Motown’s Secret Weapon: Songwriter Ivy Jo Hunter’s Greatest Tracks

Ivy Jo Hunter in 1982
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Leni Sinclair/Getty Images

The Motown stable of songwriters was full of stars: Smokey Robinson, Holland-Dozier-Holland, Nick Ashford and Valerie Simpson, Norman Whitfield and others contributed mightily to the great Motor City songbook, from the label’s early days through its heyday in the ‘60 and early ‘70s. There was one writer, though, that many consider to be Motown’s best-kept secret – the secret weapon, of sorts, for the label’s assault on the pop and R&B charts.

READ MORE: Solid as a Rock: The Resilient Chemistry of Ashford & Simpson

His name was Ivy Jo Hunter. Born Aug. 28, 1940, Hunter joined Motown after a hitch in the Army, hoping to be a performer, to have his name on record covers and in the spotlight; that wasn’t meant to be, though. Initially brought into Hitsville as a session keyboardist, Hunter soon joined the label’s staff of writers and quickly established himself as a composer of high-quality songs. You don’t hear much about Ivy Jo Hunter, but you know the songs that he wrote, ones that helped establish Motown as not just a great soul/R&B label, but a great label for American pop music. Here are a few:

Martha & The Vandellas, “Dancing in the Street”: Co-written with Mickey Stevenson, “Dancing in the Street is one of the most iconic hits of Motown’s golden era.

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Four Tops, “Ask the Lonely”: To give a songwriter like Hunter (once again, co-writing with Stevenson) the gift of writing for a voice like the Four Tops’ Levi Stubbs was an enviable thing indeed. This mid-tempo ballad is a killer, to be sure, with Stubbs perfectly giving voice to Hunter and Stevenson’s heartbreak poetry.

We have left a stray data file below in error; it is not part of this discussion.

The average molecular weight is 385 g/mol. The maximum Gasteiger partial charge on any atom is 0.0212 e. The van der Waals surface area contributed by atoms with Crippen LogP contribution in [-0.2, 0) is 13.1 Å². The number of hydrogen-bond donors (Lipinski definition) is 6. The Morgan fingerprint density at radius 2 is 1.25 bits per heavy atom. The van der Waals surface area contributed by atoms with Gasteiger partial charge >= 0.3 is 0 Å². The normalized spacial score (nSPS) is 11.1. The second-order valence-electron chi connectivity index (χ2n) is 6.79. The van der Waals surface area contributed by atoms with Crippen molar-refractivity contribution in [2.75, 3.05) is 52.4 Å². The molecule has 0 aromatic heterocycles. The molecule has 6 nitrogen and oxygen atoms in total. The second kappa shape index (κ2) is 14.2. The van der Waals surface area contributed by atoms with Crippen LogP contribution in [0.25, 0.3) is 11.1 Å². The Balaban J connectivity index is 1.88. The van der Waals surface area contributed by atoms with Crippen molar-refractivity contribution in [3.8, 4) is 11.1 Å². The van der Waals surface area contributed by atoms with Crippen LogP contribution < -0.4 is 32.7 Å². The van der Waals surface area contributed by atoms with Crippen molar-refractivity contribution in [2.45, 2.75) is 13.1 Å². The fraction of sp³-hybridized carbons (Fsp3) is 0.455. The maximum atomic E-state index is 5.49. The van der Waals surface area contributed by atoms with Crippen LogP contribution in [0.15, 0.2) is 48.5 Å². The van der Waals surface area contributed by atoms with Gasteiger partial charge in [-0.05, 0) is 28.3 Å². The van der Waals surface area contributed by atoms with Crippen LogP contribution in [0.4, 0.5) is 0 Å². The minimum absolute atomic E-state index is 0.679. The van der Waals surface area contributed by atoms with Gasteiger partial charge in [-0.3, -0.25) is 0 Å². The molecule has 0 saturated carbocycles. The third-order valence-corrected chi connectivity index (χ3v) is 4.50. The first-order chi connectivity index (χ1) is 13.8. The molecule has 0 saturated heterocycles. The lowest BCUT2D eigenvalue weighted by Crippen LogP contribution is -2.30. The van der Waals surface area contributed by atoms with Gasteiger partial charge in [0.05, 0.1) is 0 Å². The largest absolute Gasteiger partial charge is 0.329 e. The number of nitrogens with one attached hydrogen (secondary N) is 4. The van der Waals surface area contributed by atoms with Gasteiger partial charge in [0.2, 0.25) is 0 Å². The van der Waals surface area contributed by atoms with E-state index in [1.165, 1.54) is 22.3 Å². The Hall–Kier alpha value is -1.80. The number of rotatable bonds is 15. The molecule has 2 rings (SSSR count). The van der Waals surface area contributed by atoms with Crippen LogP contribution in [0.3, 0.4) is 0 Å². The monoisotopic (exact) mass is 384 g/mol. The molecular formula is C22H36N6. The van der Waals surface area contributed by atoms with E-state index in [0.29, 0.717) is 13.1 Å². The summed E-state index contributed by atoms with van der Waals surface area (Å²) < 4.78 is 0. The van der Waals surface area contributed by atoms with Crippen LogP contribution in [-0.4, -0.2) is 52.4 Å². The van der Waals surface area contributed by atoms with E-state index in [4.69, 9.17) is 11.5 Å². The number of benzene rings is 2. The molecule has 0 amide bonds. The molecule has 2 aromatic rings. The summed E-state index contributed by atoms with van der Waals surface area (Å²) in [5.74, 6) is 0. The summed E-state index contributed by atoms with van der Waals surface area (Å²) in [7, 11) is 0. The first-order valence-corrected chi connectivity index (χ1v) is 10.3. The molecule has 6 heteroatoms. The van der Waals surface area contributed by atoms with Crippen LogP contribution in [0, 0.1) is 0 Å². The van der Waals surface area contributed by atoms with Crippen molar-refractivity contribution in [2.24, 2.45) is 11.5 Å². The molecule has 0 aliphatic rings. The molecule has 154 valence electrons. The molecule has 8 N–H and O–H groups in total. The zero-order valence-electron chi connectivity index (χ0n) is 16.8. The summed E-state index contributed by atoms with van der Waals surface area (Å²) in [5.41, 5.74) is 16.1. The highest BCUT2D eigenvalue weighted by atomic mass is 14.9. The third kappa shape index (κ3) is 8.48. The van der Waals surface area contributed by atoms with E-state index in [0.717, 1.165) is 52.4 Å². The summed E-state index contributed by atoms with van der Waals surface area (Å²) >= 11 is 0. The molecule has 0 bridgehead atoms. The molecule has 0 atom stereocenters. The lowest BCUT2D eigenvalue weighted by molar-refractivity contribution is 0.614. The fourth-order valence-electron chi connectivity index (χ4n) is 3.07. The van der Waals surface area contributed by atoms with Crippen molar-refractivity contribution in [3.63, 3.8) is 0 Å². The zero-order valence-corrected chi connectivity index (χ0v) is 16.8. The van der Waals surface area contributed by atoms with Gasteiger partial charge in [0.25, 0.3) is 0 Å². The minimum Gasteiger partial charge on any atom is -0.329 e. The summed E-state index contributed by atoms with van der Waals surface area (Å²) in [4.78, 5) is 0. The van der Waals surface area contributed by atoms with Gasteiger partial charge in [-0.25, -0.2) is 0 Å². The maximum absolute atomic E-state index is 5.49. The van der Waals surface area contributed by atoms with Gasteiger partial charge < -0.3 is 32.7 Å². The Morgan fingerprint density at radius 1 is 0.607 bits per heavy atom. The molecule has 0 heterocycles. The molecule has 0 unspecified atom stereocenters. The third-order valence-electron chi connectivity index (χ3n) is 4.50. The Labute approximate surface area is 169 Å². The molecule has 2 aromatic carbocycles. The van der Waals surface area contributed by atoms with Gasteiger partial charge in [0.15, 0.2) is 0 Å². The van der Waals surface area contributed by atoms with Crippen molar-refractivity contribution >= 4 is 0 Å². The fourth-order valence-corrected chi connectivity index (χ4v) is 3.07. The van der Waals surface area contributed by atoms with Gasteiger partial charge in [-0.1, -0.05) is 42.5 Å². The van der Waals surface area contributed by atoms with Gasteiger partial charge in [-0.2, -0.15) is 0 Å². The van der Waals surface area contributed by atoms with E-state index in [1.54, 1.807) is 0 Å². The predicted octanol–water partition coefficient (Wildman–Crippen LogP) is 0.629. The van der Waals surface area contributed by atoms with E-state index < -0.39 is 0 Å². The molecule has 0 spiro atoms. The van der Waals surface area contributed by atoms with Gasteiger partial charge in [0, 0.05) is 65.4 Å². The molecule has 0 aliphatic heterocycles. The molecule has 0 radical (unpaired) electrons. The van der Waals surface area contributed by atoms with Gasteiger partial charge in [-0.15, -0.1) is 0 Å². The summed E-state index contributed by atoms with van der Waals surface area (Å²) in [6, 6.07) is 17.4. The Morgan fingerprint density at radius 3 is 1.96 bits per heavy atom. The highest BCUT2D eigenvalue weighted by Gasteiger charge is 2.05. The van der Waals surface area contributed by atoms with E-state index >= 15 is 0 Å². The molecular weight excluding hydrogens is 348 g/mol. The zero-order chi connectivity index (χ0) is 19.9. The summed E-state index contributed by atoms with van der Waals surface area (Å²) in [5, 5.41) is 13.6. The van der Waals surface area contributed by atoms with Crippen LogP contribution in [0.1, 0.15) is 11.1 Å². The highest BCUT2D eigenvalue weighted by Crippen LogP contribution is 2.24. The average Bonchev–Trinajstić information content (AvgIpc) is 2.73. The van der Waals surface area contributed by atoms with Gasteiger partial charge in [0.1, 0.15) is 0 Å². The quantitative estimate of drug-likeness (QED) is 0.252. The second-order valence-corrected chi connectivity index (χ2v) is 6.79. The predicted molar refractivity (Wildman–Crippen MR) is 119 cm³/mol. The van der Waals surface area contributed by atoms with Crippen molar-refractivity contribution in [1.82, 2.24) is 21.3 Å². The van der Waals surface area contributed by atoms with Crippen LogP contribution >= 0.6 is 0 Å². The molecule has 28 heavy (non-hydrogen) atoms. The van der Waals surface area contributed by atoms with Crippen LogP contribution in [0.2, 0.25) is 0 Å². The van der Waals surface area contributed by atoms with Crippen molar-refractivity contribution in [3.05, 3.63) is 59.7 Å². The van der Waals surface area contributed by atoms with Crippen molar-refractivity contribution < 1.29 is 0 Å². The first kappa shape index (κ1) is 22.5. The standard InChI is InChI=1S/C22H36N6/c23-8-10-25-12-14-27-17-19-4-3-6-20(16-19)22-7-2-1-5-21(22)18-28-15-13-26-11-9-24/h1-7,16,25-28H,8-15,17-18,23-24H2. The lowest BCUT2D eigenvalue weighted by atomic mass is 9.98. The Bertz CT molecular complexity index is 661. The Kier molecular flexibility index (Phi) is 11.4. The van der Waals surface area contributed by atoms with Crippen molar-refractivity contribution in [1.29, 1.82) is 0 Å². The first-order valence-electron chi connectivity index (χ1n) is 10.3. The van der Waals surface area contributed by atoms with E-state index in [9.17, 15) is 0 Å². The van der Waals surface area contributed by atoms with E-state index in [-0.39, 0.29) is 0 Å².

READ MORE: The Four Tops’ Levi Stubbs: An ‘Indestructible’ Voice

The Marvelettes, “Danger! Heartbreak Dead Ahead”: Hunter and Stevenson’s song captures a kind of drama uncommon in relationship songs – most times, you hear about the happiness of new love, or the sadness after a breakup. On this hit, you see the end coming, and you have a decision – throw it in reverse, or brace yourself for impact.

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Marvin Gaye, “You”: “You” sounds a bit like the Four Tops’ “(Reach Out) I’ll Be There,” but the urgency in Gaye’s voice takes the song to an entirely different level. Hunter wrote the song with Jack Goga and Jeffrey Bowen, and produced it himself.

The Contours, “Can You Jerk Like Me”: Sometimes, you just need to put a record on and dance, and this Contours classic is just what such a moment needs. “Come on, children!” lead singer Bill Gordon beckons, before teaching those children how to get down. Thanks to Hunter and Stevenson, the kids are definitely in good hands.

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It's always fun when the biggest pop hits are ones nobody expects.

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